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Surprising difference in behavior between "import blah" and "fromblah import thing"

P: n/a
(This is with Python 2.5.2, on Ubuntu Hardy, if it matters.)

This seems so basic that I'm surprised that I didn't find anything
about it in the FAQ. (Yes, I am fairly new to Python.)

Here are three tiny files:

==== mut.py ====

import system
from system import thing

def doit():
print " thing is", thing

def do_it_slightly_differently():
print "system.thing is", system.thing

==== system.py ====
thing = "I am the original thing!!"

==== test.py ====
import mut
mut.doit()
mut.do_it_slightly_differently()
import system

system.thing = "The new improved thing"
mut.doit()
mut.do_it_slightly_differently()

When I run "python test.py", I see

thing is I am the original thing!!
system.thing is I am the original thing!!
thing is I am the original thing!!
system.thing is The new improved thing

What surprises me is that the assignment to "system.thing" in test.py
only seems to affect the use of "system.thing" in mut.py, and not
affect the use of just plain "thing" in that same file. I would have
expected my assignment to have affected both, or perhaps neither.

I have no idea why these two differ. Can someone explain?
--
Rarely do we find men who willingly engage in hard, solid
thinking. There is an almost universal quest for easy answers
and half-baked solutions. Nothing pains some people more
than having to think.
-- Martin Luther King, Jr.
from "Strength to Love," 1963.

Jun 27 '08 #1
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P: n/a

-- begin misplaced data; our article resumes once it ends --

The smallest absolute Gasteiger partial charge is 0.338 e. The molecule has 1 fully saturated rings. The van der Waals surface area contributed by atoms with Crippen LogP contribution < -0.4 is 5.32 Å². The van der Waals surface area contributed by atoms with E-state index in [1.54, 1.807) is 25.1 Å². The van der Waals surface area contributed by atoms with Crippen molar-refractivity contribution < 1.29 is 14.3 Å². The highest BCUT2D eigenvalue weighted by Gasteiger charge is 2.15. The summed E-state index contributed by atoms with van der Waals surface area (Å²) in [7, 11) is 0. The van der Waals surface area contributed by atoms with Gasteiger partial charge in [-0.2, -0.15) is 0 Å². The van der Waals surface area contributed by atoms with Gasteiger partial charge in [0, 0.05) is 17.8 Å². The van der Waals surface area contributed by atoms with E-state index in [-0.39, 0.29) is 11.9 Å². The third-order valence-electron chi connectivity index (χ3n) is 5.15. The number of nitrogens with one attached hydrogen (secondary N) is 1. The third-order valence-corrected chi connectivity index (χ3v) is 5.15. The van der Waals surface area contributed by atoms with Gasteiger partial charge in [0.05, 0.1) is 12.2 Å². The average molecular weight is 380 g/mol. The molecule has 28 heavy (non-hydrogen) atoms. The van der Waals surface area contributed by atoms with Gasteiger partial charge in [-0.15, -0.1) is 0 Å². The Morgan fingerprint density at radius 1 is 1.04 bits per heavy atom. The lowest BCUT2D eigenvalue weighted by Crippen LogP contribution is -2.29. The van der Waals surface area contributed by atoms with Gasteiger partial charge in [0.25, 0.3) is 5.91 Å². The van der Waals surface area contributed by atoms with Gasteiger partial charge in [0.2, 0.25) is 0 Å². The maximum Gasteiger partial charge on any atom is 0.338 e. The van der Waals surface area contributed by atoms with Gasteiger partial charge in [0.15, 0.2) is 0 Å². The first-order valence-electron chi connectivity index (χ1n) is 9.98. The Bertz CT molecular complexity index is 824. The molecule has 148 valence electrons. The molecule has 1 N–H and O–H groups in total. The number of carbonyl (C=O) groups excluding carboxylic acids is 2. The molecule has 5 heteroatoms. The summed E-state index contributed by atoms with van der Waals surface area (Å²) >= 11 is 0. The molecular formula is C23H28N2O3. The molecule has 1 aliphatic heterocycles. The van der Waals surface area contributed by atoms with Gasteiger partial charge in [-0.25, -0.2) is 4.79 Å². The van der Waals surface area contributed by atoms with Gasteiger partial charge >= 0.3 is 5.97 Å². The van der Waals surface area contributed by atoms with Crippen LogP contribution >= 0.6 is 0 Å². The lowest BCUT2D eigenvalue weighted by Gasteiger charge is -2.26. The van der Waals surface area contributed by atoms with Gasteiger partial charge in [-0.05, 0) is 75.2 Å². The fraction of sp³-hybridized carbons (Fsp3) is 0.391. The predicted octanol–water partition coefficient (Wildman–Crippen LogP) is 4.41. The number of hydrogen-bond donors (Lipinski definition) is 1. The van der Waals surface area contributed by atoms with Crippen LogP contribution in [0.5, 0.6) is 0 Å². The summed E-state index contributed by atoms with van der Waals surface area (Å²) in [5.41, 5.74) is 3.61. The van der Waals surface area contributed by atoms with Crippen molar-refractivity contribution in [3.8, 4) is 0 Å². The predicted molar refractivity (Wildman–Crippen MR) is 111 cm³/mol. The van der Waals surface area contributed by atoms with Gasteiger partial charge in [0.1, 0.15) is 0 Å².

Eric Hanchrow <of****@blarg.netwrites:
(This is with Python 2.5.2, on Ubuntu Hardy, if it matters.)

This seems so basic that I'm surprised that I didn't find anything
about it in the FAQ. (Yes, I am fairly new to Python.)

Here are three tiny files:

==== mut.py ====

import system
from system import thing

def doit():
print " thing is", thing

def do_it_slightly_differently():
print "system.thing is", system.thing

==== system.py ====
thing = "I am the original thing!!"

==== test.py ====
import mut
mut.doit()
mut.do_it_slightly_differently()
import system

system.thing = "The new improved thing"
mut.doit()
mut.do_it_slightly_differently()

When I run "python test.py", I see

thing is I am the original thing!!
system.thing is I am the original thing!!
thing is I am the original thing!!
system.thing is The new improved thing

What surprises me is that the assignment to "system.thing" in test.py
only seems to affect the use of "system.thing" in mut.py, and not
affect the use of just plain "thing" in that same file. I would have
expected my assignment to have affected both, or perhaps neither.

I have no idea why these two differ. Can someone explain?
--
Rarely do we find men who willingly engage in hard, solid
thinking. There is an almost universal quest for easy answers
and half-baked solutions. Nothing pains some people more
than having to think.
-- Martin Luther King, Jr.
from "Strength to Love," 1963.
import system
from system import thing

is the same as:

import system
thing = system.thing

Do you expect system.thing to be rebound when you rebind thing?

HTH

--
Arnaud

Jun 27 '08 #2

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